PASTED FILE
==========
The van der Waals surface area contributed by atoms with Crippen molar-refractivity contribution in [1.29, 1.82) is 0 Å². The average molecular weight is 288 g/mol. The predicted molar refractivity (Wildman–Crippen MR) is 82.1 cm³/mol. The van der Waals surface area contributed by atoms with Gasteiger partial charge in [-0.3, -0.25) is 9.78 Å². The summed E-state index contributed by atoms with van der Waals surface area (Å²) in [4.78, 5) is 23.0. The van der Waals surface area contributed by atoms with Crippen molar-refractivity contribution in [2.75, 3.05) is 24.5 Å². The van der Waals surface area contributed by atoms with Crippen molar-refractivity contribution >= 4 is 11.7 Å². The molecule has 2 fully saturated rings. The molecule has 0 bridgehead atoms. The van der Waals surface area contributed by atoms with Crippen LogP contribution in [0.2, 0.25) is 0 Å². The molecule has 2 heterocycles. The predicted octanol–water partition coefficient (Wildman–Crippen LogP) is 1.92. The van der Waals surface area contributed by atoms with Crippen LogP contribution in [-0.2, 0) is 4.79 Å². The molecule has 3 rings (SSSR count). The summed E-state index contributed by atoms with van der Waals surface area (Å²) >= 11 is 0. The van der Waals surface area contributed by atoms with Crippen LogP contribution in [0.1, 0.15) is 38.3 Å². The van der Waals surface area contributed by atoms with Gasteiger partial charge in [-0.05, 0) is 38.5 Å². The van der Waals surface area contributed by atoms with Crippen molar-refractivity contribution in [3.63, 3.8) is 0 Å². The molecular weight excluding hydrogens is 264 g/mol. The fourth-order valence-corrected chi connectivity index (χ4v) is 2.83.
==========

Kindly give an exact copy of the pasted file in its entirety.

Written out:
The van der Waals surface area contributed by atoms with Crippen molar-refractivity contribution in [1.29, 1.82) is 0 Å². The average molecular weight is 288 g/mol. The predicted molar refractivity (Wildman–Crippen MR) is 82.1 cm³/mol. The van der Waals surface area contributed by atoms with Gasteiger partial charge in [-0.3, -0.25) is 9.78 Å². The summed E-state index contributed by atoms with van der Waals surface area (Å²) in [4.78, 5) is 23.0. The van der Waals surface area contributed by atoms with Crippen molar-refractivity contribution in [2.75, 3.05) is 24.5 Å². The van der Waals surface area contributed by atoms with Crippen molar-refractivity contribution >= 4 is 11.7 Å². The molecule has 2 fully saturated rings. The molecule has 0 bridgehead atoms. The van der Waals surface area contributed by atoms with Crippen LogP contribution in [0.2, 0.25) is 0 Å². The molecule has 2 heterocycles. The predicted octanol–water partition coefficient (Wildman–Crippen LogP) is 1.92. The van der Waals surface area contributed by atoms with Crippen LogP contribution in [-0.2, 0) is 4.79 Å². The molecule has 3 rings (SSSR count). The summed E-state index contributed by atoms with van der Waals surface area (Å²) >= 11 is 0. The van der Waals surface area contributed by atoms with Crippen LogP contribution in [0.1, 0.15) is 38.3 Å². The van der Waals surface area contributed by atoms with Gasteiger partial charge in [-0.05, 0) is 38.5 Å². The van der Waals surface area contributed by atoms with Crippen molar-refractivity contribution in [3.63, 3.8) is 0 Å². The molecular weight excluding hydrogens is 264 g/mol. The fourth-order valence-corrected chi connectivity index (χ4v) is 2.83.